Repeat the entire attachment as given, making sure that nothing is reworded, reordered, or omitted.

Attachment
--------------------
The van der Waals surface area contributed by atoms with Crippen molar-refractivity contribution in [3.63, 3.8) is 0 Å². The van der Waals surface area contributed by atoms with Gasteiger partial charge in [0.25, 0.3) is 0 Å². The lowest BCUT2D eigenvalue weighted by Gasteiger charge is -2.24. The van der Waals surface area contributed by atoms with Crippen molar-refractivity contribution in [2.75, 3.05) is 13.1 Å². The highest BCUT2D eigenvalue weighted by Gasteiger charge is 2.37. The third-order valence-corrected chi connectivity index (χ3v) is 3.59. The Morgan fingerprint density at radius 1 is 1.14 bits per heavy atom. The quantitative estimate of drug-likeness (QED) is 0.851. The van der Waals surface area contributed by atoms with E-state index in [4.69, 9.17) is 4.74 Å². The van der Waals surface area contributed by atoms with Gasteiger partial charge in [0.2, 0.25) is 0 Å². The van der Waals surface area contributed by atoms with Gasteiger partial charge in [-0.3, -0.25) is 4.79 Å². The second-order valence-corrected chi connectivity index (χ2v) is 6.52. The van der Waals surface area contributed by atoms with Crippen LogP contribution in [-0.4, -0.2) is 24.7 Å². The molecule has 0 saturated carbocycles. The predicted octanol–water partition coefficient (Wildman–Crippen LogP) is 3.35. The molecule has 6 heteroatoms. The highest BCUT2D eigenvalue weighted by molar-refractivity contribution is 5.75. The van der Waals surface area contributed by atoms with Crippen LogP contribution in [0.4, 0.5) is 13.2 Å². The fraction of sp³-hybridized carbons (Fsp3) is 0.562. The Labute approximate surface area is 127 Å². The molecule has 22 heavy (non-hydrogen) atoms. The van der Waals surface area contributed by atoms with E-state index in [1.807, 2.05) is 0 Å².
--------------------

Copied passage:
The van der Waals surface area contributed by atoms with Crippen molar-refractivity contribution in [3.63, 3.8) is 0 Å². The van der Waals surface area contributed by atoms with Gasteiger partial charge in [0.25, 0.3) is 0 Å². The lowest BCUT2D eigenvalue weighted by Gasteiger charge is -2.24. The van der Waals surface area contributed by atoms with Crippen molar-refractivity contribution in [2.75, 3.05) is 13.1 Å². The highest BCUT2D eigenvalue weighted by Gasteiger charge is 2.37. The third-order valence-corrected chi connectivity index (χ3v) is 3.59. The Morgan fingerprint density at radius 1 is 1.14 bits per heavy atom. The quantitative estimate of drug-likeness (QED) is 0.851. The van der Waals surface area contributed by atoms with E-state index in [4.69, 9.17) is 4.74 Å². The van der Waals surface area contributed by atoms with Gasteiger partial charge in [0.2, 0.25) is 0 Å². The van der Waals surface area contributed by atoms with Gasteiger partial charge in [-0.3, -0.25) is 4.79 Å². The second-order valence-corrected chi connectivity index (χ2v) is 6.52. The van der Waals surface area contributed by atoms with Crippen LogP contribution in [-0.4, -0.2) is 24.7 Å². The molecule has 0 saturated carbocycles. The predicted octanol–water partition coefficient (Wildman–Crippen LogP) is 3.35. The molecule has 6 heteroatoms. The highest BCUT2D eigenvalue weighted by molar-refractivity contribution is 5.75. The van der Waals surface area contributed by atoms with Crippen LogP contribution in [0.4, 0.5) is 13.2 Å². The fraction of sp³-hybridized carbons (Fsp3) is 0.562. The Labute approximate surface area is 127 Å². The molecule has 22 heavy (non-hydrogen) atoms. The van der Waals surface area contributed by atoms with E-state index in [1.807, 2.05) is 0 Å².